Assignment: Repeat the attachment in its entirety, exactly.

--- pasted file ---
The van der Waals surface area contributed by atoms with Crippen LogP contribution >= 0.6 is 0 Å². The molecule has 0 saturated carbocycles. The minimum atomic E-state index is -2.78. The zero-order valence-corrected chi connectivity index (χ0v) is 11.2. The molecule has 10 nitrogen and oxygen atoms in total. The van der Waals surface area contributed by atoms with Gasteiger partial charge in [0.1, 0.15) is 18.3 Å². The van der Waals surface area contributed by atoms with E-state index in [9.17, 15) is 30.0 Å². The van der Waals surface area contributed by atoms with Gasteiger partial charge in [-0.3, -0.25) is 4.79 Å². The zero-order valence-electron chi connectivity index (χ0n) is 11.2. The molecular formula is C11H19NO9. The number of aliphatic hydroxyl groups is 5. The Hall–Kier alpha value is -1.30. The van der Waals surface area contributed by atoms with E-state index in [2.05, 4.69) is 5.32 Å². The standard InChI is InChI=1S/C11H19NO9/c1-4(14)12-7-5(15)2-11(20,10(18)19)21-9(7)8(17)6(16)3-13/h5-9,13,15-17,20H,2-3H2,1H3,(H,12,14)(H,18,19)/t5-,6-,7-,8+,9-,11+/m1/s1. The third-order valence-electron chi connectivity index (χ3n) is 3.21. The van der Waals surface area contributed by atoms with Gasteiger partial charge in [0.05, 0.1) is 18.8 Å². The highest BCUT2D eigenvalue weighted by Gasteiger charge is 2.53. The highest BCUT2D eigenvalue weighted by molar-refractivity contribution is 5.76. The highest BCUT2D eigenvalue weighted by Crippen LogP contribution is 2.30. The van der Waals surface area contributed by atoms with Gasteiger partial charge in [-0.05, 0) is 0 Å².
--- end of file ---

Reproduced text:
The van der Waals surface area contributed by atoms with Crippen LogP contribution >= 0.6 is 0 Å². The molecule has 0 saturated carbocycles. The minimum atomic E-state index is -2.78. The zero-order valence-corrected chi connectivity index (χ0v) is 11.2. The molecule has 10 nitrogen and oxygen atoms in total. The van der Waals surface area contributed by atoms with Gasteiger partial charge in [0.1, 0.15) is 18.3 Å². The van der Waals surface area contributed by atoms with E-state index in [9.17, 15) is 30.0 Å². The van der Waals surface area contributed by atoms with Gasteiger partial charge in [-0.3, -0.25) is 4.79 Å². The zero-order valence-electron chi connectivity index (χ0n) is 11.2. The molecular formula is C11H19NO9. The number of aliphatic hydroxyl groups is 5. The Hall–Kier alpha value is -1.30. The van der Waals surface area contributed by atoms with E-state index in [2.05, 4.69) is 5.32 Å². The standard InChI is InChI=1S/C11H19NO9/c1-4(14)12-7-5(15)2-11(20,10(18)19)21-9(7)8(17)6(16)3-13/h5-9,13,15-17,20H,2-3H2,1H3,(H,12,14)(H,18,19)/t5-,6-,7-,8+,9-,11+/m1/s1. The third-order valence-electron chi connectivity index (χ3n) is 3.21. The van der Waals surface area contributed by atoms with Gasteiger partial charge in [0.05, 0.1) is 18.8 Å². The highest BCUT2D eigenvalue weighted by Gasteiger charge is 2.53. The highest BCUT2D eigenvalue weighted by molar-refractivity contribution is 5.76. The highest BCUT2D eigenvalue weighted by Crippen LogP contribution is 2.30. The van der Waals surface area contributed by atoms with Gasteiger partial charge in [-0.05, 0) is 0 Å².